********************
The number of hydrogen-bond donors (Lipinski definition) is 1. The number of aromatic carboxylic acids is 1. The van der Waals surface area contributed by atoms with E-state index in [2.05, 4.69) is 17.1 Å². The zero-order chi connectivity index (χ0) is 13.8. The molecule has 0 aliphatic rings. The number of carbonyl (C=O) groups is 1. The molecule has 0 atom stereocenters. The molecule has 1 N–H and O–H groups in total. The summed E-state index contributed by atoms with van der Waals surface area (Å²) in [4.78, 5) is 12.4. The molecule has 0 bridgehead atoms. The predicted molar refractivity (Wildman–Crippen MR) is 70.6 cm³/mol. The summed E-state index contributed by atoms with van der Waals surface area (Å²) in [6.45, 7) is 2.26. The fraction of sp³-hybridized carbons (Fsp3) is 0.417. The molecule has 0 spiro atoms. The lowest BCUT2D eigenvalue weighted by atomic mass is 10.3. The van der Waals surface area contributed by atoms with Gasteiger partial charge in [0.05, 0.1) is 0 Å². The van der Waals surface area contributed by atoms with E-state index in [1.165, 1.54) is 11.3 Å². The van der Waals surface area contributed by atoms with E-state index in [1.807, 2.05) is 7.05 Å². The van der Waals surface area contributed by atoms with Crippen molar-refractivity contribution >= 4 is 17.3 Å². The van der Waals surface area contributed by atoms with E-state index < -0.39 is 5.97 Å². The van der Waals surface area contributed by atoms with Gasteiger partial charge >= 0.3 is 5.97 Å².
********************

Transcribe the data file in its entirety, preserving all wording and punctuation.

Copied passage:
The number of hydrogen-bond donors (Lipinski definition) is 1. The number of aromatic carboxylic acids is 1. The van der Waals surface area contributed by atoms with E-state index in [2.05, 4.69) is 17.1 Å². The zero-order chi connectivity index (χ0) is 13.8. The molecule has 0 aliphatic rings. The number of carbonyl (C=O) groups is 1. The molecule has 0 atom stereocenters. The molecule has 1 N–H and O–H groups in total. The summed E-state index contributed by atoms with van der Waals surface area (Å²) in [4.78, 5) is 12.4. The molecule has 0 bridgehead atoms. The predicted molar refractivity (Wildman–Crippen MR) is 70.6 cm³/mol. The summed E-state index contributed by atoms with van der Waals surface area (Å²) in [6.45, 7) is 2.26. The fraction of sp³-hybridized carbons (Fsp3) is 0.417. The molecule has 0 spiro atoms. The lowest BCUT2D eigenvalue weighted by atomic mass is 10.3. The van der Waals surface area contributed by atoms with Gasteiger partial charge in [0.05, 0.1) is 0 Å². The van der Waals surface area contributed by atoms with E-state index in [1.165, 1.54) is 11.3 Å². The van der Waals surface area contributed by atoms with E-state index in [1.807, 2.05) is 7.05 Å². The van der Waals surface area contributed by atoms with Crippen molar-refractivity contribution >= 4 is 17.3 Å². The van der Waals surface area contributed by atoms with E-state index < -0.39 is 5.97 Å². The van der Waals surface area contributed by atoms with Gasteiger partial charge >= 0.3 is 5.97 Å².